When James Cooper died in 1906, he was succeeded by his eldest surviving son Robert (1866-1946), who had served in the Royal Navy and attained the rank of Commander. In 1919, Commander Cooper hosted his nephew Robert Graves at Cooperhill who observed that the Cooper hay was being burnt and cattle driven away at the outset of the War of Independence. Nevertheless, Commander Cooper was popular locally and in 1989, his surviving children (he had a total of six) recalled growing up in Cooperhill with fondness. His younger brother John (1869-1914) also served in the British navy, but was killed at the Battle of Coronel off the coast of Chile on 1 November 1914, when HMS Monmouth was torpedoed by German warships.

Batt Laffan and the Duke of Westminster.

In the 1920s, Cooperhill House was sold by Commander Cooper to Bartholomew (Batt) Laffan (1879-1947), a well-known farmer from Killonan near Limerick City, who had served as Chairman of Limerick County Council from 1921 to 1925, during the War of Independence and Civil War. Within a few years, it was purchased by Hugh Grosvenor, 2nd Duke of Westminster (1879-1953), one of the richest and most influential men in the world, owner of a vast area of Knightsbridge, Mayfair, Belgravia and Pimlico in London, a playboy who married four times and was the lover of Coco Chanel, and an extreme Right-wing and anti-Semitic political figure. Few more flamboyant characters have ever had an association with Ballybrown. The Duke made a present of Cooperhill to his eldest daughter Lady Ursula Grosvenor (1902-78) and her husband William Patrick Filmer-Sankey (1900-85) and they lived there for some years until their divorce in 1940. Following the Duke’s death, Cooperhill estate, comprising 550 acres, was sold in 1955 to help defray the enormous death duties (inheritance tax) on his estates and was purchased by Cement Limited. Thereafter it was turned into a model farm and was visited in 1958 by future Taoiseach Sean Lemass, then Minister for Industry and Commerce. Cooperhill House, described as being in good repair at the time of its sale in 1955 had become more dilapidated by 1958 and was eventually demolished.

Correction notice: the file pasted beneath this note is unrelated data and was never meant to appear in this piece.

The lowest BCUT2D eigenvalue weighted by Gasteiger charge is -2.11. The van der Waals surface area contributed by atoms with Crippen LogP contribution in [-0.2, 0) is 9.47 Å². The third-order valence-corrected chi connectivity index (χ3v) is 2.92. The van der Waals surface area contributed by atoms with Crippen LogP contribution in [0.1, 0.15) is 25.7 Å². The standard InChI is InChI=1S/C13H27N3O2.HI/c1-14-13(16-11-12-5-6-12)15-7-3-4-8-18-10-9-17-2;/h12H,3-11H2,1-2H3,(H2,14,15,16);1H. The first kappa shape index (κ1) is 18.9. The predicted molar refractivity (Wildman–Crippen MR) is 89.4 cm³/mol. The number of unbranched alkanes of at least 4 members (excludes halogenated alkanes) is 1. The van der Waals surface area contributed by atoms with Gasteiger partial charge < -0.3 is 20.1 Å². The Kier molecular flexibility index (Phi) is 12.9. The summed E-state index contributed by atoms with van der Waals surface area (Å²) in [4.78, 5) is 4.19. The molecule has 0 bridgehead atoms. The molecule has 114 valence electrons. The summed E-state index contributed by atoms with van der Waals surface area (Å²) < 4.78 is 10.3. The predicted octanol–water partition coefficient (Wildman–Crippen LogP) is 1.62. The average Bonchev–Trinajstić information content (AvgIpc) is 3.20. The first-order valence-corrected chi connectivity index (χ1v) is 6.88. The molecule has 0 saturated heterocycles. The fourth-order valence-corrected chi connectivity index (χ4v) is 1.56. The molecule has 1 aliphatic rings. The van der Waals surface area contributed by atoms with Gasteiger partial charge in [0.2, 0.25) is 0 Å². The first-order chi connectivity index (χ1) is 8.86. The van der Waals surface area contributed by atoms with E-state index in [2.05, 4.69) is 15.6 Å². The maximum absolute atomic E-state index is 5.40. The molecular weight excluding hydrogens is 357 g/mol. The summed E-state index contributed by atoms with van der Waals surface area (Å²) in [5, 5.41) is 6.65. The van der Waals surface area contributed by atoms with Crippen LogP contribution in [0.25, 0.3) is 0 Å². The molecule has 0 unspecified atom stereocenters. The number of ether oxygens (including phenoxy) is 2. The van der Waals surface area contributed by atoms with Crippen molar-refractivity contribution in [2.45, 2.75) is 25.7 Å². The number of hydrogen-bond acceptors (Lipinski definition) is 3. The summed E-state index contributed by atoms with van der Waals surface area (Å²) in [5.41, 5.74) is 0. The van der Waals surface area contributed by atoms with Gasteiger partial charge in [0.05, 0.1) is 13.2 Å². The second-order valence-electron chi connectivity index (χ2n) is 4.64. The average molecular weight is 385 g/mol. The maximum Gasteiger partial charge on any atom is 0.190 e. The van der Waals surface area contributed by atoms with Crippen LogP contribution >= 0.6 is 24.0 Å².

·         Gerard Beggan, In the Barony of Pubblebrien. Patrickswell and Crecora. History of a Co. Limerick village and its Environs (Limerick: Privately Printed, 1991).

·         W. Bruce Bannermann, Miscellanea Genealogica Et Heraldica: Fourth Series, Vol. 3, (London: Elibron Classics, 2001).

·         Sir Bernard Burke, A Genealogical and Heraldic History of the Landed Gentry of Ireland (Several editions, London: Harrison and Sons). 

·         Nicolette Devas, Susannah’s Nightingales (London: Collins and Harvill Press, 1978).

·         Nicolette Devas, Two Flamboyant Fathers (London: Collins, 1966).

·         Alfred Perceval Graves, To Return to All That, An Autobiography (Dublin: Talbot Press, 1930).

·         Robert Graves, Goodbye to All That, An Autobiography (London: Jonathan Cape, 1929).

·         Sibyl Collings Hathaway, Dame of Sark, an Autobiography (New York: Coward-McCann, 1961).

·         E. M. Johnston-Liik, History of the Irish Parliament 1692-1800: Commons, Constituencies and Statutes 1692-1800, 6 Vols., (Belfast: Ulster Historical Foundation, 2002), Vol. 2.

·         Máirtín O Corrbuí, Kenry, The Story of A Barony in County Limerick (Reprint, Pallaskenry, Co. Limerick: Pallas Printing Ltd.).

·         John Sheehan, A Corner of Limerick (Limerick: Privately Printed, 1989).



Article reproduced by kind permission of the author, Dr Matthew Potter